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In Memory
Sean Pettibone

Full Spectrum Warrior: Ten Hammers  (Xbox)

By Michael Palisano

Full Spectrum Warrior: Ten Hammers improves on the last installment with flexible combat maneuvers, vehicles and more varied missions. An improved squad-based combat system allows you to split into smaller groups, change orders faster and outflank enemies. Ten Hammers’ 12 missions showcase numerous enhancements like realistic environments, sophisticated AI and unpredictable enemies to keep things intense. The intuitive interface and controls and, overall pacing has also been improved. Ten Hammers’ presentation is impressive, with deeper characters, better acting and a more cohesive storyline. Unfortunately, the difficulty ratchets up quickly, making for some frustrating later missions. Despite this, Ten Hammers is a challenging tactical based shooter that should appeal to players looking for a realistic war game.

Pandemic Studios and THQ have returned to the frontlines of the middle-east with Full Spectrum Warrior: Ten Hammers. Set in dangerous war-torn desert environments, the game brings the tension and fear of war to life vividly. The pacing is excellent with stretches of eerie silence punctuated with sudden bursts of gunfire and battle. This approach makes the game feel much more realistic. Ten Hammers offers a mixture of real-life infantry style action, combing squad-based combat and real-time tactical maneuvers to give it a unique feel. As in the previous game, Ten Hammer’s key appeal lies in its authenticity, which goes further than most other combat simulations on the market. The most significant difference between Ten Hammers and other combat shooters is its pacing and strategic elements. Instead of hiding and striking when the time is right, the enemy forces won’t hesitate to attack you, making for less predictable and more dangerous missions where you’ll need split-second reaction times to keep your squad members safe. This makes the strategic and planning element of Ten Hammers incredibly important, giving the game an authentic feel.  The game implements real-world military tactics used by the US Army, along with authentic weapons, vehicles and, combat maneuvers allowing gamers to get a true sense of what its like on the ground. During the course of the game, you’ll command a variety of forces including Rangers, Light Infantry and UN Special Forces. Each operations team has a different approach to combat, and these divergent styles should give Ten Hammers’ gameplay more diversity.

As you play the game, the other soldiers chat with you and comment on the action, which adds tension to the proceedings. The basic gameplay is fairly similar this time around, as players command a squad of soldier through some fairly dangerous streets. One of the key strategies of the game is to move your squad through the battlefields without exposing yourself to enemy attacks. Doing this requires you to find cover, the safest of which which is usually around corners or against walls. There are various types of cover you can use, and how much protection you have depends on the object. Hiding behind a burned out car or a wood crate offers little leeway, which means you can’t stay there very long. One of the key elements in Ten Hammers that differentiates it from other military shooters are the tactics you use. A key strategy you need to learn is to flank enemies, which you can usually achieve by splitting up your teams and encircling their positions. While this might seem rather complicated and ardous, Ten Hammers’ intuitive interface allows you to switch between teams effortless. Initially, your teams consist of four soldiers each, but you can split them down into two-man buddy groups. This is quite effective when you want to keep the enemy off guard. In most other military shooters on the market, the basic strategy is to shoot first and go in without warning. In addition, you can assign these teams different tasks such as sniping or scouting an enemy’s position to increase your chances of survival Since Ten Hammers is based on real world combat situations, this approach invariably leads to disaster. One of the most important things you need to do during the game is keep the team safe. This can be done in a number of ways, the best strategy is to send a forward team to engage the enemy, and send in the rest of the squad later. This serves two purposes – it reduces your risk and makes it much easier to focus your commands and fire.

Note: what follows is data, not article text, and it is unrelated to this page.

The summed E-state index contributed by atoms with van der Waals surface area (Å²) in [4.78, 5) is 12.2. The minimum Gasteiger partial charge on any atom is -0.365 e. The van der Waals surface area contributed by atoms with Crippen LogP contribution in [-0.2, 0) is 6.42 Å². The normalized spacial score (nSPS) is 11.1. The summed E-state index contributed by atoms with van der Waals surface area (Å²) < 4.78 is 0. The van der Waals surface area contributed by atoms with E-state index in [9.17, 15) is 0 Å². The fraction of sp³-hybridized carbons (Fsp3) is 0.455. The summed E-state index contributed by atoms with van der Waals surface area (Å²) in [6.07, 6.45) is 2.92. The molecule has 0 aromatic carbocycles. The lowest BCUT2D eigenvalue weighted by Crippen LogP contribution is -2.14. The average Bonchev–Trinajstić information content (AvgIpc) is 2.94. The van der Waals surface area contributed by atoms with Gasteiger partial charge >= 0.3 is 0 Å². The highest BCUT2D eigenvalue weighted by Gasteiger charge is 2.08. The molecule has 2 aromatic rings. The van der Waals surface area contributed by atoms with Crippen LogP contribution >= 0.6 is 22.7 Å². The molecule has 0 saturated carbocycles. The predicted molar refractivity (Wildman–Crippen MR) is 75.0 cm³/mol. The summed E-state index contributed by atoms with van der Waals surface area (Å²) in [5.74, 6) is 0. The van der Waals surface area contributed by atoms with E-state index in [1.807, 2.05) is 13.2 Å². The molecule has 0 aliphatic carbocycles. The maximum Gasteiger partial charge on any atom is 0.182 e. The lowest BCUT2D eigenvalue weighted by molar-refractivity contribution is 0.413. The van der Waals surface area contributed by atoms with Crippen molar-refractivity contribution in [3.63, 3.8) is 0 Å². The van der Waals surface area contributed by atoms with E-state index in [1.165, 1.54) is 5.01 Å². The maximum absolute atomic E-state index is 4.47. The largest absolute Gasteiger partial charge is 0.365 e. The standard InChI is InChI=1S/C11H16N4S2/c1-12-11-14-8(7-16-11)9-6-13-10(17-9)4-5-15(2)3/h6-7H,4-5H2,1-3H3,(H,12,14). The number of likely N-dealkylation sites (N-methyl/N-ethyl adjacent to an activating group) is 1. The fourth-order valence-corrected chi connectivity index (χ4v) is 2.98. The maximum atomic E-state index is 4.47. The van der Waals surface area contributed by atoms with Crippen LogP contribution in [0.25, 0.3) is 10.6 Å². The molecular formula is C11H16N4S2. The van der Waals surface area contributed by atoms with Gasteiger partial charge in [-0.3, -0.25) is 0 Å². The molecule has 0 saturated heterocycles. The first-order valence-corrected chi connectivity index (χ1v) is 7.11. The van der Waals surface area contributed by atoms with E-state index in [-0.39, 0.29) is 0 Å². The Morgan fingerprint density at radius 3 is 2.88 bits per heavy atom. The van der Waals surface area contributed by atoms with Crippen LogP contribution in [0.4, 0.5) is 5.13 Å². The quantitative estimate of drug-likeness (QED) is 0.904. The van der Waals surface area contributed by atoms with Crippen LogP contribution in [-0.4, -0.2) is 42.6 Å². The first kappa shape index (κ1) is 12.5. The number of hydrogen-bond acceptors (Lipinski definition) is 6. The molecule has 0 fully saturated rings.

Players have a number of weapons at their disposal. When an enemy is engaged, you can set up a firing range around them, which will command the other soldiers to target that area. If your team faces multiple foes or can’t locate a foe’s position precisely, you can order your grenadier to throw a smoke grenade in the area, which allows your team to move to a better position without leaving themselves open to attack while they move to position. Players can command soldiers to perform a variety of other tasks including rescuing fallen soldiers and perfoming recon on enemy positions. In addition to your ground-based troops, Full Spectrum Warrior expands your options with the ability to call in heavy armored tanks and air-strikes to wipe out the insurgent forces. While you can use these in every mission, they are highly effective and clear out a path for your team efficiently and quickly. The game’s earlier missions are fairly simple with straightforward objectives and paths that are quite clear. Later levels present more challenging missions and unpredictable foes. There are many points where you’ll find yourself surrounded by enemies without warning, leading to a quick exit. This can be frustrating at points, but frequent save points reduce the aggravation to a large degree.